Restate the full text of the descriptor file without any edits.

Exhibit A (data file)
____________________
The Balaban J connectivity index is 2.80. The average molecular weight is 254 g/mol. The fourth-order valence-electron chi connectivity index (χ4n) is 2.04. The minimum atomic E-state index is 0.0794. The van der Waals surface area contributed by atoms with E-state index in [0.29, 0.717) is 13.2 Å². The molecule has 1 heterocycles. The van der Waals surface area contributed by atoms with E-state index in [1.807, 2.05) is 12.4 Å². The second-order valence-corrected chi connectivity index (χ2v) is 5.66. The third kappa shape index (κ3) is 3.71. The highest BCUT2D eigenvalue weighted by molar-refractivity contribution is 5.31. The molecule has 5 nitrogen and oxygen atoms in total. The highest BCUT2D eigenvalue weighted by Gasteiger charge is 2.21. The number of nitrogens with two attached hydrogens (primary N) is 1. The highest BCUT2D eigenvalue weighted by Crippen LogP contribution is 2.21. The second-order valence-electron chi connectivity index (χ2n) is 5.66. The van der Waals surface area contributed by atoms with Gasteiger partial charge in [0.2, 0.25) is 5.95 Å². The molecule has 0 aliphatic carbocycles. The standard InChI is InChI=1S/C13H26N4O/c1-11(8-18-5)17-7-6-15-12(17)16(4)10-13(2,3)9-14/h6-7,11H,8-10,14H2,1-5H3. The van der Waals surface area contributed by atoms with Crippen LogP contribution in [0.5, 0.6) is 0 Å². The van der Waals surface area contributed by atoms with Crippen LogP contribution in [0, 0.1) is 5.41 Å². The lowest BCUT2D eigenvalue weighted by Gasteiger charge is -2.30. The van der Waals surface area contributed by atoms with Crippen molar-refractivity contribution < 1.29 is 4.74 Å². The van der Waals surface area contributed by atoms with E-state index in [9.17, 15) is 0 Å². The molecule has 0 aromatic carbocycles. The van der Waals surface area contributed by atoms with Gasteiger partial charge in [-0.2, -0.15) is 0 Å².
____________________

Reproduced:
The Balaban J connectivity index is 2.80. The average molecular weight is 254 g/mol. The fourth-order valence-electron chi connectivity index (χ4n) is 2.04. The minimum atomic E-state index is 0.0794. The van der Waals surface area contributed by atoms with E-state index in [0.29, 0.717) is 13.2 Å². The molecule has 1 heterocycles. The van der Waals surface area contributed by atoms with E-state index in [1.807, 2.05) is 12.4 Å². The second-order valence-corrected chi connectivity index (χ2v) is 5.66. The third kappa shape index (κ3) is 3.71. The highest BCUT2D eigenvalue weighted by molar-refractivity contribution is 5.31. The molecule has 5 nitrogen and oxygen atoms in total. The highest BCUT2D eigenvalue weighted by Gasteiger charge is 2.21. The number of nitrogens with two attached hydrogens (primary N) is 1. The highest BCUT2D eigenvalue weighted by Crippen LogP contribution is 2.21. The second-order valence-electron chi connectivity index (χ2n) is 5.66. The van der Waals surface area contributed by atoms with Gasteiger partial charge in [0.2, 0.25) is 5.95 Å². The molecule has 0 aliphatic carbocycles. The standard InChI is InChI=1S/C13H26N4O/c1-11(8-18-5)17-7-6-15-12(17)16(4)10-13(2,3)9-14/h6-7,11H,8-10,14H2,1-5H3. The van der Waals surface area contributed by atoms with Crippen LogP contribution in [0.5, 0.6) is 0 Å². The van der Waals surface area contributed by atoms with Crippen LogP contribution in [0, 0.1) is 5.41 Å². The lowest BCUT2D eigenvalue weighted by Gasteiger charge is -2.30. The van der Waals surface area contributed by atoms with Crippen molar-refractivity contribution < 1.29 is 4.74 Å². The van der Waals surface area contributed by atoms with E-state index in [9.17, 15) is 0 Å². The molecule has 0 aromatic carbocycles. The van der Waals surface area contributed by atoms with Gasteiger partial charge in [-0.2, -0.15) is 0 Å².